Wednesday, November 24, 2010

My Log 237: My son, Robert, wins a remarkable acquittal for a street person who never before had a defence mounted for him

I spent almost all of last week in a court room in Toronto, watching one of my sons, Robert, newly qualified this year as a lawyer, at the age of 47, conduct the defence of a man, a street person accused of sexual assault and uttering threats, before a jury --- his first jury trial.

I have known this lawyer since 1963, when we brought him home at the age of 11 weeks from a London County Council nursery, and began the process of adopting him. In all these years since, he has never ceased to surprise me. He began life as a slightly troubled kid, who, like many kids, had no interest in school. He wasn’t much helped by his parents’ somewhat disrespectful attitude towards the schools, and the constant changes he had to undergo as we moved from England to Montreal, to New Zealand, then back to Ottawa.

It was no great surprise that he dropped out of Grade 10, left school, seemed ready to drift, but somehow always rescued himself from that abyss, got himself together by going off to Winnipeg to live by himself, then, having sorted himself out, he qualified at Algonquin Community College as a social worker.

He was successful in that work, gaining plaudits from mothers for his sensitive handling of their retarded children. There were some remarkable signposts along the way: for instance, at 15, he crossed the entire country, without asking anyone for help, working his way across, an act of remarkable resource and courage. After some years of social work in northern Ontario, Halifax and Toronto he decided while walking along the street one day that he had always wanted to be a carpenter, so from that day on, he would be a carpenter. For the next 15 years or so he made his living as a renovation carpenter.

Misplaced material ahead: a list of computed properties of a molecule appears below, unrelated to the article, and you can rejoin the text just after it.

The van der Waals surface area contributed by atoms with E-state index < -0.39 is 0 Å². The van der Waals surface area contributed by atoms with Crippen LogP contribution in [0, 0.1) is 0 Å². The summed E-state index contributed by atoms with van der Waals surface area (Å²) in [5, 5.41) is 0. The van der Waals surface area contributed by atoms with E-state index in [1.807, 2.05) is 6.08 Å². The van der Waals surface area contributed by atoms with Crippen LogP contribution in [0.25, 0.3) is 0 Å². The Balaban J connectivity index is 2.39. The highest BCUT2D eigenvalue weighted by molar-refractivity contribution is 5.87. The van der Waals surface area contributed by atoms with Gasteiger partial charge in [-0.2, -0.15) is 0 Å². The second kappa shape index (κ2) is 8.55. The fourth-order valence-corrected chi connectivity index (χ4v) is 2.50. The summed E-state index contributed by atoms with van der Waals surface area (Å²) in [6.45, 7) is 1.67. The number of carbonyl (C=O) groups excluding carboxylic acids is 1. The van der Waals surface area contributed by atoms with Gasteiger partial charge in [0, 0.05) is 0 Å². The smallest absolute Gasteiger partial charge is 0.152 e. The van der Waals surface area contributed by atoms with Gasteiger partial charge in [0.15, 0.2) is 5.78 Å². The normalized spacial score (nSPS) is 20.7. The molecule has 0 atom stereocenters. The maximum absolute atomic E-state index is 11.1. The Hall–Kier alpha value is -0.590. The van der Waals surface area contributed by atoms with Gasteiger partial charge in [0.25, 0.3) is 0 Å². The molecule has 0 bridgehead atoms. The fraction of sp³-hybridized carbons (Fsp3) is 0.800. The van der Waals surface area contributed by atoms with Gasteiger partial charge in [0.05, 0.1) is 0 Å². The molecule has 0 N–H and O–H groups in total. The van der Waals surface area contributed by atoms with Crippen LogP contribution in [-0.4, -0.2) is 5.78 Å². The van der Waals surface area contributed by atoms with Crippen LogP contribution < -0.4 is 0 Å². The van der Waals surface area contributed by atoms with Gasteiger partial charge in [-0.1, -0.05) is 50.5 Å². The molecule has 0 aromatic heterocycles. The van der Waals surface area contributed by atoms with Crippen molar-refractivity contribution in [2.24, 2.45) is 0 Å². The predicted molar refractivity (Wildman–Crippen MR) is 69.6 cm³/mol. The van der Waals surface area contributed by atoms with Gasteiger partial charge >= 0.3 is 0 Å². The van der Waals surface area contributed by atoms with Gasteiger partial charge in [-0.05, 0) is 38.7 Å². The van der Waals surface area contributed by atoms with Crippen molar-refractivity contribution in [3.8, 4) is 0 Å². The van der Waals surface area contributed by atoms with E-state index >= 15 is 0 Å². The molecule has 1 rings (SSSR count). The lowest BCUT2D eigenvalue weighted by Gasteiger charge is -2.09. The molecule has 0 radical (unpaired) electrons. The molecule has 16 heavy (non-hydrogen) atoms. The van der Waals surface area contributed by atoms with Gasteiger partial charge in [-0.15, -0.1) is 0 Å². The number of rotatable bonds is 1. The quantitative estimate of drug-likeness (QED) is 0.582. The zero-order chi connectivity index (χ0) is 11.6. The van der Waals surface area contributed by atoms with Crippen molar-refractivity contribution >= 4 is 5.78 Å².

For some reason when well into his 40s he abandoned that craft to study law at Osgoode Hall, of York University, one of the best law schools in the country. He had no trouble passing: I read many of his student papers. Together they constituted a reasoned critique of Canadian society, seen from the point of view of its legal structure.

So here he was last week, barely started on his new profession, but already entrusted with the defence of a man who, it seems, had been in trouble with the law for many years, but had never before had a defence, simply because, when arrested for even minor offences, he always immediately pleaded guilty, just to get it over with.

His client in truth was a street person, a panhandler, one of those unfortunate people with mental problems who have been reduced in our cruel society to making their life as best they can in the streets.

He was accused of sexual assault and of uttering threats, and the Crown, having tired of his string of petty offences, was prepared to put him away for many years. Rob regarded that as an unjust attempt by the Crown, and was determined not to allow it to happen if he could help it.

The doubtful bona fides of the Crown were exposed immediately, when they delivered the accused man, who had been in jail without trial since his arrest eight months before, in an orange prison jump suit. When Rob objected the prosecutor told the court he should have seen to it in advance that the man had street clothes available to him. “I did,” said Rob, “I delivered them to the jail last Thursday. Where are they now? And why have they not been given to him?”

The jury was not yet empanelled by the beginning of the second day when the accused was again delivered in prison clothes. This time, the judge, Mme. Justice Nancy Backhouse, intervened, saying that if this happened on the third day, she would take action and make an order that the clothes be produced.